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Publication numberUS6920001 B2
Publication typeGrant
Application numberUS 10/459,735
Publication date19 Jul 2005
Filing date12 Jun 2003
Priority date12 Jun 2003
Fee statusLapsed
Also published asUS20040252392
Publication number10459735, 459735, US 6920001 B2, US 6920001B2, US-B2-6920001, US6920001 B2, US6920001B2
InventorsTeng Hou Sebastian Chua, Myint Ngwe, Lan Xia, Beng Wee Quak, Quek Leong Choo
Original AssigneeSeagate Technology Llc
Export CitationBiBTeX, EndNote, RefMan
External Links: USPTO, USPTO Assignment, Espacenet
Thermal asperity multi-threshold algorithm using the read/write channel
US 6920001 B2
Abstract
A method of categorizing magnitudes of thermal asperities in a read-back signal of a data storage system includes receiving the read-back signal from a location containing a thermal asperity. A peak magnitude signal is generated from the read-back signal. A threshold signal is generated using a variable threshold generator. The peak magnitude signal is compared to the threshold signal and a magnitude of the thermal asperity is categorized as a function of the comparison.
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Claims(17)
1. A method of categorizing magnitudes of thermal asperities in a read-back signal of a data storage system, the method comprising:
receiving the read-back signal from a location containing a thermal asperity;
generating a peak magnitude signal from the read-back signal;
generating a threshold signal using a variable threshold generator;
comparing the peak magnitude signal to the threshold signal; and
categorizing a magnitude of the thermal asperity as a function of the comparison.
2. The method of claim 1, wherein generating the threshold signal comprises initially setting the threshold signal to a minimum threshold signal value, and wherein comparing the peak magnitude signal to the threshold signal further comprises determining whether the thermal asperity was detected, with the threshold signal set to the minimum threshold signal value, as a function of the comparison.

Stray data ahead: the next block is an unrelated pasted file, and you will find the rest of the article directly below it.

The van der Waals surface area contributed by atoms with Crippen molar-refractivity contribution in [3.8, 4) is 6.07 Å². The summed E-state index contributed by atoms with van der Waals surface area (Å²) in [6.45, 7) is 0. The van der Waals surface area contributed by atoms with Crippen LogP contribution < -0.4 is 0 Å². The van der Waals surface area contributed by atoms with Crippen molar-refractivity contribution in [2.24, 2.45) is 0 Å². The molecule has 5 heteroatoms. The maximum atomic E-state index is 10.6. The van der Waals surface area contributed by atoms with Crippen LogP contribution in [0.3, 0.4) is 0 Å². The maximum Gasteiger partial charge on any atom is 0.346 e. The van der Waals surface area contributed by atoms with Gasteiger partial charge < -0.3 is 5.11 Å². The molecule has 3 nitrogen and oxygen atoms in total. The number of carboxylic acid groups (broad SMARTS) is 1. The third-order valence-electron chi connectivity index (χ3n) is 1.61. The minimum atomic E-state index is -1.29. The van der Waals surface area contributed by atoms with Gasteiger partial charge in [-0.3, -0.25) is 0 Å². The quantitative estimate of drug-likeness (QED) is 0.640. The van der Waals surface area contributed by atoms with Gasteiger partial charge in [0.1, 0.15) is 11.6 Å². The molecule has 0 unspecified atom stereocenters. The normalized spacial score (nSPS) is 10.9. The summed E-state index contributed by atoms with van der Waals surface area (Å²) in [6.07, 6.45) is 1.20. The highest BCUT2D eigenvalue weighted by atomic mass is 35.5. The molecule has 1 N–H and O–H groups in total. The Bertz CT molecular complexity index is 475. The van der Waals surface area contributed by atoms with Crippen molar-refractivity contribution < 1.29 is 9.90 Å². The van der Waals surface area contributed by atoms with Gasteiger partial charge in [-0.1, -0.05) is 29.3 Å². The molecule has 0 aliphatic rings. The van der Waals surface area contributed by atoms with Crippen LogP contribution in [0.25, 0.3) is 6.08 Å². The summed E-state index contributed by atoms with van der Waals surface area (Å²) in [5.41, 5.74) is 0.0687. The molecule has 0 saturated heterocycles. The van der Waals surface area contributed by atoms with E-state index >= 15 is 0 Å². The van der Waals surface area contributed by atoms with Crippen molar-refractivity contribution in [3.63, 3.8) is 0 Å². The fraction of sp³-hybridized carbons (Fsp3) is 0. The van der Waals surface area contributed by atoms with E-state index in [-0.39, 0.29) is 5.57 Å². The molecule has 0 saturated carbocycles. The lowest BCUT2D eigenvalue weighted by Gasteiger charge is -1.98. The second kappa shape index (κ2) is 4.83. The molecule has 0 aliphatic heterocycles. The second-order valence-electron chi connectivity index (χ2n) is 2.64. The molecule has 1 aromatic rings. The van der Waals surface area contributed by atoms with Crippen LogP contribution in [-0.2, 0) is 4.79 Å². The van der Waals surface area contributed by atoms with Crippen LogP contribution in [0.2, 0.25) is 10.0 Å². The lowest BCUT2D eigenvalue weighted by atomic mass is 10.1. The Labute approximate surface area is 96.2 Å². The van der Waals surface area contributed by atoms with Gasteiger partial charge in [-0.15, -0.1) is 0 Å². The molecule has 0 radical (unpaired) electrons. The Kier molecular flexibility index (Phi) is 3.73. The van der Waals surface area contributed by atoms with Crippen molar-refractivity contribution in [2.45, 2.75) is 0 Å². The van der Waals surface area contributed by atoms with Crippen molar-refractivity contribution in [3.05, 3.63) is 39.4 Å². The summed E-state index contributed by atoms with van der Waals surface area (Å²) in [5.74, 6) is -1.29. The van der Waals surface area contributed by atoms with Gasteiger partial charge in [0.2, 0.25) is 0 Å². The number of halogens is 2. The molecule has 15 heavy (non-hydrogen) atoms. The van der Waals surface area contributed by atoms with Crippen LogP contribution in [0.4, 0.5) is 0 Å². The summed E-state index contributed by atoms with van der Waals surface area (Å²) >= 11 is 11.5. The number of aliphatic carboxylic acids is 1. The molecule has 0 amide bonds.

3. The method of claim 2, and if it is determined that the thermal asperity was detected with the threshold signal set to the minimum threshold signal value, then further comprising:
increasing the threshold signal to a next threshold signal value; and
determining whether the thermal asperity was detected with the threshold signal set to the next threshold value.
4. The method of claim 3, wherein determining whether the thermal asperity was detected with the threshold signal set to the next threshold value further comprises:
re-reading at the thermal asperity location to obtain a new read-back signal containing the thermal asperity;
generating a peak magnitude signal from the new read-back signal;
generating the threshold signal at the next threshold value using the variable threshold generator;
comparing the peak magnitude signal to the threshold signal; and
determining whether the thermal asperity was detected with the threshold signal set to the next threshold value as a function of the comparison.
5. The method of claim 4, and further comprising repeating the steps of claims 3 and 4 until it is determined that the thermal asperity was not detected, and then categorizing the magnitude of the thermal asperity as a function of a current threshold value of the threshold signal.
6. The method of claim 2, and if it is determined that the thermal asperity was not detected with the threshold signal set to the minimum threshold signal value, then further comprising categorizing the magnitude of the thermal asperity as a function of the minimum threshold signal value.
7. The method of claim 1, wherein generating the threshold signal comprises setting the threshold signal to a critical threshold value, and wherein comparing the peak magnitude signal to the threshold signal further comprises determining whether the thermal asperity was detected, with the threshold signal set to the critical threshold signal value, as a function of the comparison.
8. The method of claim 7, wherein categorizing the magnitude of the thermal asperity as a function of the comparison further comprises failing the data storage system if it is determined that the thermal asperity was detected with the threshold signal set to the critical threshold signal value.